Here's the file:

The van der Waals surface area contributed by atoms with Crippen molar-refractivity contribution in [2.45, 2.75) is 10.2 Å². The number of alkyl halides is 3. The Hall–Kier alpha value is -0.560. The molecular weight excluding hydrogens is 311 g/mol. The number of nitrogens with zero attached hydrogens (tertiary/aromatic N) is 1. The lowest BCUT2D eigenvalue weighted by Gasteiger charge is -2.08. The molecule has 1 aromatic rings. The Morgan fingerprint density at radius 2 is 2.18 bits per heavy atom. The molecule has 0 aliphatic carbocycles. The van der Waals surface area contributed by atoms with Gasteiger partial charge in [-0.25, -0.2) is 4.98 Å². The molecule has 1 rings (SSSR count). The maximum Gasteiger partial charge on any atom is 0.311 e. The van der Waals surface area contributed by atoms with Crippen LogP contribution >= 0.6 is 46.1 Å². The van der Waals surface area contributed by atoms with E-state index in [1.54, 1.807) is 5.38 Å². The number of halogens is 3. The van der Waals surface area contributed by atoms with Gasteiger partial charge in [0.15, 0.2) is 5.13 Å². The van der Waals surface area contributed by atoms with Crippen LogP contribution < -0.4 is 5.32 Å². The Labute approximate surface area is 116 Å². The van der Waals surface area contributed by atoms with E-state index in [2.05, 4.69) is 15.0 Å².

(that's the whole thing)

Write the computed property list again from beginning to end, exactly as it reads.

The van der Waals surface area contributed by atoms with Crippen molar-refractivity contribution in [2.45, 2.75) is 10.2 Å². The number of alkyl halides is 3. The Hall–Kier alpha value is -0.560. The molecular weight excluding hydrogens is 311 g/mol. The number of nitrogens with zero attached hydrogens (tertiary/aromatic N) is 1. The lowest BCUT2D eigenvalue weighted by Gasteiger charge is -2.08. The molecule has 1 aromatic rings. The Morgan fingerprint density at radius 2 is 2.18 bits per heavy atom. The molecule has 0 aliphatic carbocycles. The van der Waals surface area contributed by atoms with Gasteiger partial charge in [-0.25, -0.2) is 4.98 Å². The molecule has 1 rings (SSSR count). The maximum Gasteiger partial charge on any atom is 0.311 e. The van der Waals surface area contributed by atoms with Crippen LogP contribution >= 0.6 is 46.1 Å². The van der Waals surface area contributed by atoms with E-state index in [1.54, 1.807) is 5.38 Å². The number of halogens is 3. The van der Waals surface area contributed by atoms with Gasteiger partial charge in [0.15, 0.2) is 5.13 Å². The van der Waals surface area contributed by atoms with Crippen LogP contribution < -0.4 is 5.32 Å². The Labute approximate surface area is 116 Å². The van der Waals surface area contributed by atoms with E-state index in [2.05, 4.69) is 15.0 Å².